The Crusades were a series of Holy Wars that were started to gain control of the Holy Lands from the Turks and to allow Christian access to holy areas in and around Jerusalem. This is the main and most known reason that is known for starting the Crusades. It is universally accepted that Pope Urban II had called the Christians to join him in a Holy War as an act of Christianity. However, many attributes of the motivations of the Crusades were not characteristic to that of Christianity. When Pope Urban delivered his speech on beginning the Crusades he did so with ulterior motives. The Pope may have had some other reasons for beginning these terrible wars. While the main motivations for the Crusades were primarily religious, Pope Urban’s speech and other social factors instilled the general unrest of the people to fight in the Holy Wars, so that in turn he could gain more power and control over his lands and followers.
The primary reason for most crusaders for joining in the fight to free Jerusalem was spiritually based. Pope Urban declared in his speech to the people of Clermont-Ferrand, “All who die by the way, whether by land or by sea, or in battle against the pagans, shall have immediate remission of sins. This I grant them through the power of God with which I am invested” (Pope Urban II). He promised them amnesty in the eyes of God if they fought and died in these wars. He went on to urge the people to fight to prevent any more Christian lives from being lost. In this way, Urban had convinced the knights and peasants who joined the Crusades that they were fighting not only for themselves and the forgiveness of their sins, but for the protection of others and to reclaim the Holy Lands. They justified their slaughtering to themselves by believing that it was the will of God. Their battle-cry was often, “ ‘Deus lo Volt!’, or ‘God Wills It’ ”(Maaoulf 134). Many people were convinced to join the Crusades because of some religious reason. Most people joined solely because of the reason that fellow Christians were being killed in the East. Many knights of the Crusades were just, “desiring a way to become closer to God” (Foss 26). Also, it was near impossible for any one of the Christian faith to live or even get near inside the city of Jerusalem to some very sacred sites. This in itself was a major religious factor that convinced people to fight. Pope Urban II found a way to motivate a large sum of people through religious and idealistic reasoning.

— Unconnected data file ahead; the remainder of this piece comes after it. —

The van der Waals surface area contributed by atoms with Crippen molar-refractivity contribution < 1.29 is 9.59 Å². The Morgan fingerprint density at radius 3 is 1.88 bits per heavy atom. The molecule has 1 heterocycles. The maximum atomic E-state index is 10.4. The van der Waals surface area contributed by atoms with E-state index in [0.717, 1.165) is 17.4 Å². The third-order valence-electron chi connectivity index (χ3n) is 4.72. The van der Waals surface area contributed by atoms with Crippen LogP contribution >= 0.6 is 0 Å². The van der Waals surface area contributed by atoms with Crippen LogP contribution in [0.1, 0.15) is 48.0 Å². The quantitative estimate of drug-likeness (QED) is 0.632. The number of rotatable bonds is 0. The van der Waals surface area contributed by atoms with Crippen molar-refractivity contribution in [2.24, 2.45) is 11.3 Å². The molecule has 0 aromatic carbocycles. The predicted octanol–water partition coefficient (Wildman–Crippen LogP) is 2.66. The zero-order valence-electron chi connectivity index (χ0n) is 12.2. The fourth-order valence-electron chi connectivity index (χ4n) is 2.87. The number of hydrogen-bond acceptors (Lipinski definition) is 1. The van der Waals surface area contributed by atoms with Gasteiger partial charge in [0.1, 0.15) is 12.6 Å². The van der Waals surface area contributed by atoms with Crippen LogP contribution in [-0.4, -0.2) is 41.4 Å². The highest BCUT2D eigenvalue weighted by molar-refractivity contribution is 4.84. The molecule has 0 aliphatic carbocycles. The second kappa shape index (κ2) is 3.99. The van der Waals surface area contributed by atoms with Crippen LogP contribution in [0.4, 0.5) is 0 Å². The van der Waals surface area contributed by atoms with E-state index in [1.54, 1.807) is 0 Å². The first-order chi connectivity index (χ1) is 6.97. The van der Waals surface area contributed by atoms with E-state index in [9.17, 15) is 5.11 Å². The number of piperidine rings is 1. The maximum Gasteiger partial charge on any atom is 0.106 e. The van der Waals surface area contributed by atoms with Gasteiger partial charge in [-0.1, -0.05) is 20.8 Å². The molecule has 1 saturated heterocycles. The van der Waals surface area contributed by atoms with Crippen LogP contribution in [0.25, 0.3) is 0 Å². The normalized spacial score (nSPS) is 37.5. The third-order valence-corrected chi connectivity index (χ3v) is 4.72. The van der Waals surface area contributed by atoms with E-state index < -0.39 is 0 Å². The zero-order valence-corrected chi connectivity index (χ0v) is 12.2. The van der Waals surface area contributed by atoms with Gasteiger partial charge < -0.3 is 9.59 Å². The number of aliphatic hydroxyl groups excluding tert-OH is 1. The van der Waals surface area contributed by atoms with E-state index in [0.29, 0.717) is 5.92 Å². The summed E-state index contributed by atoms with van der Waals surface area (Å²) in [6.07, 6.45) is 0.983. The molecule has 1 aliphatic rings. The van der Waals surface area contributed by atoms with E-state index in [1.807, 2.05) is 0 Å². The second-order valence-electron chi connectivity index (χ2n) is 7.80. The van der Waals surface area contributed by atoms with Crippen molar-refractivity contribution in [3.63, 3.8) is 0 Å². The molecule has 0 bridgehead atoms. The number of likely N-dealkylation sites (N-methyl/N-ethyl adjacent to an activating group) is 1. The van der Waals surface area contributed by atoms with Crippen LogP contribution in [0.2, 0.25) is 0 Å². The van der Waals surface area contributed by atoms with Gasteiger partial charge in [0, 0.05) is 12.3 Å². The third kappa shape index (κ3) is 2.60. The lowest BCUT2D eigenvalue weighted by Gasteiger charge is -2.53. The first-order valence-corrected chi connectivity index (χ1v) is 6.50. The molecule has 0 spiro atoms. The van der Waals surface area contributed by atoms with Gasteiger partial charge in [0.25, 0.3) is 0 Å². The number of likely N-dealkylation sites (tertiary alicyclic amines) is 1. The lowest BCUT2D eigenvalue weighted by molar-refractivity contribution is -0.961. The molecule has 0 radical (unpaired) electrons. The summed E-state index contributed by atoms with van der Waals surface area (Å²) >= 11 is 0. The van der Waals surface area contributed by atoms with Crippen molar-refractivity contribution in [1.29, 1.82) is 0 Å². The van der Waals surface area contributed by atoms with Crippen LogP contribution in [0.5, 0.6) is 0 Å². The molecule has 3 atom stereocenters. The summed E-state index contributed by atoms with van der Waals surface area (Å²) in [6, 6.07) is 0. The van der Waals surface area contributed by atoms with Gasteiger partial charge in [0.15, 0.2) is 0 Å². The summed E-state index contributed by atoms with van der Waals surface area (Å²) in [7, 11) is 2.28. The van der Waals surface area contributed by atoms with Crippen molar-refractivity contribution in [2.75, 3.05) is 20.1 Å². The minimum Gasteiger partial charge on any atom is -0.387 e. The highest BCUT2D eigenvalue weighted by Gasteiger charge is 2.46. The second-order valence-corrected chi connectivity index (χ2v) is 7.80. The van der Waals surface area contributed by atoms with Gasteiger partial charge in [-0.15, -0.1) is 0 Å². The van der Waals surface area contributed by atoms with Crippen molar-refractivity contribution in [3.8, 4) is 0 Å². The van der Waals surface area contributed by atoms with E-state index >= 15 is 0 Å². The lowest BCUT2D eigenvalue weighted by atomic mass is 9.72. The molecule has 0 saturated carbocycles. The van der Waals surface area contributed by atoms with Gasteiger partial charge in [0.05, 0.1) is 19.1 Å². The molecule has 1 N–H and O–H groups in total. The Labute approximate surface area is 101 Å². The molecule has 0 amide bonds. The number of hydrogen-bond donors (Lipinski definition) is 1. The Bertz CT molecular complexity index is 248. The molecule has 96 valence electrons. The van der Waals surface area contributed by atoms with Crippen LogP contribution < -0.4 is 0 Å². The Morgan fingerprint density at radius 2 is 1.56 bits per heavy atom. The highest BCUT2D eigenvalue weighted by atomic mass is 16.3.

While the Pope may have had primary religious concerns for starting the Crusades, some actions he took have suggested deeper motives of more power and control over his lands. On November 18, 1095 AD, Pope Urban II opened the Council of Clermont. The Pope then made a very important speech just outside the French city of Clermont-Ferrand a couple of days later. Originally the Crusades were about helping the churches in the East. In his speech, he asked the people to help the Christians’ effort to restore peace to the East. He stated, “For your brethren who live in the East are in urgent need of your help, and you must hasten to give them the aid which has often been promised them” (Pope Urban II). He instilled a need to help fellow Christians from dying. Now the primary goal of the Crusades was to reclaim the Holy Land. The main focus of this campaign was the city of Jerusalem and claiming it from the Muslims. But not all of the Pope’s reasons for the Crusades were as holy as that one. This struggle would gain more power for the Pope in the East, where he had virtually none. Even in the West, at this time, the Pope had hardly any power over Christianity. In Urban’s mind, the best way to unite his followers was a war of epic proportions, a Holy War. United followers would strengthen Urban’s power and his influence in the world. He had hoped that he could make his religious traditions a more daily practice in his lands. Pope Urban II